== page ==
In 1887, Gauguin left France for Panama. For a short time he worked as a labourer for the Panama Canal Company. He soon left Panama for Martinique, where he continued his development as an artist. In 1888 he returned to Brittany. His experience in Martinique broadened his vision and enabled him to develop original interpretations of scenes in Brittany.
In October, 1888 he travelled to Vincent van Gogh's home in Arles, France. His stay was both traumatic and fertile for both artists. They learned a great deal from each other but were often at odds. Gauguin returned to Paris in December after Van Gogh's "ear incident."
Gauguin's break with the Impressionists came when he painted "Vision after the Sermon," where he tried to depict the inner feelings of his subjects. This painting also marked the start of a new painting style that came to be known as "Symbolism."
Although this period had been highly productive for Gauguin, he was deeply depressed and in 1891 abandoned his family to seek an idyllic life in the South Pacific Islands. He stayed briefly in Tahiti's capital, Papeete, and then relocated to a remote part of the island.
He lived in Tahiti from 1891 to 1893, and again from 1895 until his death. In Tahiti his painting style evolved to reflect the Pacific Islands' primitive forms and brilliant colors. His striking images of Polynesian women rank among the most beautiful paintings of the modern age. In 1904, Gauguin, dissipated by drug-addiction, died of a heart attack on Hiva Oa Island in the Marquesas in French Polynesia. 
In Tahiti Gauguin made some very interesting woodcuts; after his death some of the wood blocks he cut were left on the island. Only in 1910
Štefánik discovered them, in that way he rescued them. He took them to Paris, where his friend, the artist Tavik František Šimon, printed the blocks. Now these blocks are in the collection of the National Gallery in Prague.

 

GAUGUIN Paul (1848-1903), "Femmes, animaux et feuillages"
woodcut, 161x334 mm, undated, Prague (1930), unsigned, signed PG in the bottom centre (legible only on original print). This print belongs to a series of Gauguin prints created most probably in the years 1895-1903, the author himself took the blocks to Tahiti where they were discovered by M. R.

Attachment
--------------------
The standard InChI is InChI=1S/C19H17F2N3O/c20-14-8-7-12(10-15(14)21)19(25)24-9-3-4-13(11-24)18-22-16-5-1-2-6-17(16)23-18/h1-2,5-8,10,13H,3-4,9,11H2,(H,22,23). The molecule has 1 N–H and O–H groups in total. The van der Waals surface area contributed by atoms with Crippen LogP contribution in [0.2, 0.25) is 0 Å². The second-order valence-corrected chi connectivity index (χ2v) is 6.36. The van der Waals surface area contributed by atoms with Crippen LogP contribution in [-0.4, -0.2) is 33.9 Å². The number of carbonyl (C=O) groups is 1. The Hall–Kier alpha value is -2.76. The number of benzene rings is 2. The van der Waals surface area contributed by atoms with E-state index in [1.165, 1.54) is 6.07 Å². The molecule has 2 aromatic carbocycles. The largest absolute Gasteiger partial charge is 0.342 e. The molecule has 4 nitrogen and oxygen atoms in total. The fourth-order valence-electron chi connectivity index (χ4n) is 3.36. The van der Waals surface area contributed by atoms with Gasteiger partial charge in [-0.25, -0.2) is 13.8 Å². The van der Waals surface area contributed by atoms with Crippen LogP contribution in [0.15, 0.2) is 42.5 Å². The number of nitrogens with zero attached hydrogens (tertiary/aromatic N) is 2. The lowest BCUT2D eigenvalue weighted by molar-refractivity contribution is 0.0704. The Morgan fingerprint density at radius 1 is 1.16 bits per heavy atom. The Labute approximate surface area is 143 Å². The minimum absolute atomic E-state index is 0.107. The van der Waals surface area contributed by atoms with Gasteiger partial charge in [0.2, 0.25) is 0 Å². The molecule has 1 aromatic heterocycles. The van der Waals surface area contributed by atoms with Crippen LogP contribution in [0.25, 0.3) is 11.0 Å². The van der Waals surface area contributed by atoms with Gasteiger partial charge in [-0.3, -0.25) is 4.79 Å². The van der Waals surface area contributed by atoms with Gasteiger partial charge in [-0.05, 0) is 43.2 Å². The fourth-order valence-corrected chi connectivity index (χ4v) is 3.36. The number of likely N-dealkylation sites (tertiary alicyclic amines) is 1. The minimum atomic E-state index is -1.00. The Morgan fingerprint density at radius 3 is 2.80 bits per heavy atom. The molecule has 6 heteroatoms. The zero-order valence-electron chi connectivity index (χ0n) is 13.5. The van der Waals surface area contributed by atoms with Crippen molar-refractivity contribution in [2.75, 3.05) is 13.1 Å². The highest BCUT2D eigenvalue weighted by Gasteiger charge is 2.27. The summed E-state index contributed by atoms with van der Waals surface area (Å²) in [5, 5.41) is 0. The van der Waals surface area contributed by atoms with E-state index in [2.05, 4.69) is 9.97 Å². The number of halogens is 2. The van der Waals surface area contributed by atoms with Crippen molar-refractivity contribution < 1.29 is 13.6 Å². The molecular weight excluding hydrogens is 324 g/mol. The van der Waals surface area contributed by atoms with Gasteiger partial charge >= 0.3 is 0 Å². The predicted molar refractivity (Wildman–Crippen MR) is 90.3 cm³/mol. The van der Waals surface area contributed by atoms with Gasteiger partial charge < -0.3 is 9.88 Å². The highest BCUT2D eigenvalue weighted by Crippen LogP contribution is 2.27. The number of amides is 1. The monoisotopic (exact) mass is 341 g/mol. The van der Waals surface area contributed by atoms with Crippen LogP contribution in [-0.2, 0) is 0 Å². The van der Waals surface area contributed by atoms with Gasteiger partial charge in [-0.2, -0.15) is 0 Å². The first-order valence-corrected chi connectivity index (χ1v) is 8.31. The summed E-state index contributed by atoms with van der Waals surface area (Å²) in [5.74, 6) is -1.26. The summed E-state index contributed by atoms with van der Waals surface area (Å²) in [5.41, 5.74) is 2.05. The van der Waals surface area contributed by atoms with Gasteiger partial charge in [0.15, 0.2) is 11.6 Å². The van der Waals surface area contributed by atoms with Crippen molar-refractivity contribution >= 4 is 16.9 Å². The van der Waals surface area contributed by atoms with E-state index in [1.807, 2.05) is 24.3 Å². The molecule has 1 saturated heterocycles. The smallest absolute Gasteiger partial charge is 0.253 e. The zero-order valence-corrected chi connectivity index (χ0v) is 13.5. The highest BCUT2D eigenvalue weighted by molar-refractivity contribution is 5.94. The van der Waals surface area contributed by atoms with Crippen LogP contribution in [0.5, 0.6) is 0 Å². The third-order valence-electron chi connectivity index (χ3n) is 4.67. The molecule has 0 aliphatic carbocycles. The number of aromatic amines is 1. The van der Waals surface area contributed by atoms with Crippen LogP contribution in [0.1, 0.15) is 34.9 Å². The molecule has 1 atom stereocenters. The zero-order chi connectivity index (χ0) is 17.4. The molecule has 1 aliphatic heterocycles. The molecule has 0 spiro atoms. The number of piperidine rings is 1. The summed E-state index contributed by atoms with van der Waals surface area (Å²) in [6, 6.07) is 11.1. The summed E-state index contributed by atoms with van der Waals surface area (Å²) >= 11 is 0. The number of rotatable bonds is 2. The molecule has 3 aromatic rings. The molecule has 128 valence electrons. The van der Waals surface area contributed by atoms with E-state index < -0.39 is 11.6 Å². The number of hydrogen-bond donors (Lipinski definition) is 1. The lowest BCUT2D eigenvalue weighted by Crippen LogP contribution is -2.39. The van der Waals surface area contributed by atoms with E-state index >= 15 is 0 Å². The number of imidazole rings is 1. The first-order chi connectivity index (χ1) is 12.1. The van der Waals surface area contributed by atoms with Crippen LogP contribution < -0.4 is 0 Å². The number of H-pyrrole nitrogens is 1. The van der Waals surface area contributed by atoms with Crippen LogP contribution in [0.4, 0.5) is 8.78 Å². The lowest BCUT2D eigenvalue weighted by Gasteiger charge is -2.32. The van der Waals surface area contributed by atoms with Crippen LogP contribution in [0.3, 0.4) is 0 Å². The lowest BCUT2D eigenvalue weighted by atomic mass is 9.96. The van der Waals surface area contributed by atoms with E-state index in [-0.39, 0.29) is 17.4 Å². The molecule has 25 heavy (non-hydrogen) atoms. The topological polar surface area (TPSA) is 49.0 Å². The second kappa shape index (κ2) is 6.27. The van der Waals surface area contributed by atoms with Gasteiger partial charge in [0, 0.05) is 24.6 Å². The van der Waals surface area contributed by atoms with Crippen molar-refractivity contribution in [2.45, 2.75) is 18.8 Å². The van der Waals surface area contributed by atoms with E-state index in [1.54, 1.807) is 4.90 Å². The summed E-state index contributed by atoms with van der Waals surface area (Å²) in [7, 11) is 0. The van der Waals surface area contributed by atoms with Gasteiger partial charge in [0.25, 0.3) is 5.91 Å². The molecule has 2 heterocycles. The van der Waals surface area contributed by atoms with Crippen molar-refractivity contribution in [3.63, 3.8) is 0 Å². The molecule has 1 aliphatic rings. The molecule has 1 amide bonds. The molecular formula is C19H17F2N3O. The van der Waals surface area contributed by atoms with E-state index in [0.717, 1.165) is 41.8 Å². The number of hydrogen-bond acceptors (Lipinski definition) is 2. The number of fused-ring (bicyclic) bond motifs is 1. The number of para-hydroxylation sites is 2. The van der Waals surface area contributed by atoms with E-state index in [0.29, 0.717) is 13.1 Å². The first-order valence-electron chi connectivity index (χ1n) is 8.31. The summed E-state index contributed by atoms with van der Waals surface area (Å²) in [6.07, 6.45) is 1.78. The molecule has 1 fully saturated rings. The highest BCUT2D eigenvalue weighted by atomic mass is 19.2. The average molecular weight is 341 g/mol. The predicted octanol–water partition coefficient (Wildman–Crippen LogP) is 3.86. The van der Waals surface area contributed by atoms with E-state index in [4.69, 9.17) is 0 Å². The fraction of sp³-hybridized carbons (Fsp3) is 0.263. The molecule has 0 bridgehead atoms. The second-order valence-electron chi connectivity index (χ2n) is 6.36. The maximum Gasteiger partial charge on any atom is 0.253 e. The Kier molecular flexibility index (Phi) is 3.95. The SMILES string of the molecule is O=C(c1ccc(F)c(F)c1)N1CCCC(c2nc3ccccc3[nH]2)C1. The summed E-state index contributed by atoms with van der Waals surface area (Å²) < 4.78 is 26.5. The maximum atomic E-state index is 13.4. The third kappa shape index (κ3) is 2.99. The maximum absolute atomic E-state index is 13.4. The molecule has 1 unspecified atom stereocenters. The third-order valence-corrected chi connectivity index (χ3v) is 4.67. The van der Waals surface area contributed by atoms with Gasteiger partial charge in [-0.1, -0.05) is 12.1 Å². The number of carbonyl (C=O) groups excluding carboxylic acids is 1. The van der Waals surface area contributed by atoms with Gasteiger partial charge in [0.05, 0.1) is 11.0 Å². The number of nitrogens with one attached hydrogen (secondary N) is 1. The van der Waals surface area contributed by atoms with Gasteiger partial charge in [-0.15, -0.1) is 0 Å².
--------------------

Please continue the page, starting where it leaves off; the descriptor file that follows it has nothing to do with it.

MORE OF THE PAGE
Štefánik during his trip in 1910 and subsequently brought to Europe. T. F. Šimon printed this series after 1911 in Paris, later they were printed again in Prague around 1930, wood cut lengthways 20 mm thick
GAUGUIN Paul (1848-1903), "Te Farure" (= Ici on fait l'amour).
woodcut, 66x102 mm, undated, Prague (1930), unsigned, signed PGO in the block. This print belongs to a series of Gauguin prints created most probably in the years 1895-1903, the author himself took the blocks to Tahiti where they were discovered by M. R.
Štefánik during his trip in 1910 and subsequently brought to Europe. T. F. Šimon printed this series after 1911 in Paris, later they were printed again in Prague around 1930, wood cut lengthways 23 mm thick, torso of the original block 355x205 mm
GAUGUIN Paul (1848-1903), "Woman under a tree".
woodcut, 100-135x323 mm, undated, Prague (1930), unsigned. This print belongs to a series of Gauguin prints created most probably in the years 1895-1903, the author himself took the blocks to Tahiti where they were discovered by M. R.
Štefánik during his trip in 1910 and subsequently brought to Europe. T. F. Šimon printed this series after 1911 in Paris, later they were printed again in Prague around 1930, wood cut lengthways 22 mm thick.


In Honour of Milan
Štefánik:

 



Otakar Španiel (1881-1955), plaque with a portrait of Milan Štefánik, Paris 1905, 47 x 50 mm. 

 

The Slovak 5000 crowns banknote honours  Milan Rastislav Štefánik
Shown is the front. The elements printed on the left side of his portrait illustrate the sun and the moon, representing a part of his life which he dedicated to research and observations in the field of astronomy.
Dimensions: 82 x 164 mm and ± 1,5 mm